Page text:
Officials at Perrysburg schools have a drafted a strategic plan for the district that would reallocate $805,000 annually and budget $1.67 million in new spending each year for the next four years.
The draft says that the district should aim to have all students reading at or above grade level by the beginning of third grade, mastering basic algebra by the end of eighth grade, and able to successfully participate in post-secondary education.
The strategic plan also says the district should use technology more effectively, coordinate yearly staff development programs, and recruit community volunteers.
The draft, which will be voted on by the school board at its Aug. 16 meeting, is based on recommendations from volunteer committees.
The committees suggested goals for the district in the areas of curriculum, facilities, finances, technology, staff development, and communications.
"I hope the committees that we have will continue in some form and sort of hold our feet to the fire to make sure we implement the strategic plan," superintendent Michael Cline told the school board last week at a meeting to discuss the draft.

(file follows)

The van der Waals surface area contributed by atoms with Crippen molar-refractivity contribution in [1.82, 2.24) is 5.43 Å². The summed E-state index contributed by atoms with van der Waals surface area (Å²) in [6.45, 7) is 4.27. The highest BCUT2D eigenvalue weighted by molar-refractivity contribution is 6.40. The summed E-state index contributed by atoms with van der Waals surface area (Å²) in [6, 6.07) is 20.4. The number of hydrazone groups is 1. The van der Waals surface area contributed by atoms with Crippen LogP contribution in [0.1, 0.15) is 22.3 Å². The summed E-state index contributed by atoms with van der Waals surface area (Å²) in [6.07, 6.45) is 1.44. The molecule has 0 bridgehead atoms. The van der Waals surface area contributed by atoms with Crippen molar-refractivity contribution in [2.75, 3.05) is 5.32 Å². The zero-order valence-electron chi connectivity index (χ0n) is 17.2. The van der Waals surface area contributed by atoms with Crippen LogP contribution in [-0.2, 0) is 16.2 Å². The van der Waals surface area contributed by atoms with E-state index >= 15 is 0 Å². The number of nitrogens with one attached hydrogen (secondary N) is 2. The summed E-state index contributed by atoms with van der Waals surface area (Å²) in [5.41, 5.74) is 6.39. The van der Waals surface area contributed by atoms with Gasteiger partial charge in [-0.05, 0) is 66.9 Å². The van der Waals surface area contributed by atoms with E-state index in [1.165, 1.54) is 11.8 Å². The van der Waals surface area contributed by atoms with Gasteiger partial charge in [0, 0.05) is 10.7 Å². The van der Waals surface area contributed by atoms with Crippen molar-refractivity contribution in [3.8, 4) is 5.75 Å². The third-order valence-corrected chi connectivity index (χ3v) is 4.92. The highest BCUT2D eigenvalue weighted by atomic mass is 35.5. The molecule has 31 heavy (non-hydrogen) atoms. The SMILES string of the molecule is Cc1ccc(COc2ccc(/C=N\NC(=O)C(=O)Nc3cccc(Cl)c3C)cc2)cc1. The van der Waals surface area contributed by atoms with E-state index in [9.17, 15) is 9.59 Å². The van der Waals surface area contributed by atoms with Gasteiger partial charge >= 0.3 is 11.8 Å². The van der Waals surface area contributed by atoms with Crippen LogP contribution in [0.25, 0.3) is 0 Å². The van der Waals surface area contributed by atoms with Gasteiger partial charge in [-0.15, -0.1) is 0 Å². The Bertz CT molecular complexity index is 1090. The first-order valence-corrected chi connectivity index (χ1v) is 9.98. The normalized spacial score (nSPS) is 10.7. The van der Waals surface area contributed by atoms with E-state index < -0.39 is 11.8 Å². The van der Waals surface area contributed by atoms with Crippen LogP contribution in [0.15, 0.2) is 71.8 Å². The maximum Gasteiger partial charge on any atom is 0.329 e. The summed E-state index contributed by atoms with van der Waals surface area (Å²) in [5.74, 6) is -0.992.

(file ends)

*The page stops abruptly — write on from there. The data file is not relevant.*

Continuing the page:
The draft estimates costs to achieve specific goals and breaks down which items would be paid for by shifting money in the existing budget and which would be new expenses.
The major new annual expenses include:
●$500,000 to upgrade the district's outdoor facilities.
●$250,000 to implement a plan for technology support.
●$200,000 to hire more teachers in case enrollment increases.
●$150,000 to organize staff development programs.
●$100,000 to hire a technology director.
The draft also states that the district will hire a consultant for $25,000 to determine how to redraw district lines to equitably distribute population between different school buildings.
Goals for the district that would not require funding include yearly financial analyses to make sure it spent money to further strategic plan goals and see how its spending compares with other Ohio schools.
The spending that is called for in the strategic plan draft will help the school board determine what levies it should place on the November ballot.
The board has scheduled a meeting for Aug. 10 at noon in the Commodore Building to have a discussion about the levies.
The district's two-year, 5.9-mill emergency operating levy approved by voters in 2002 is set to expire at the end of this year.
If the district does not pass another levy, even without increasing spending, the district would face a $809,000 debt in 2005 and a $14.7 million debt by 2009.
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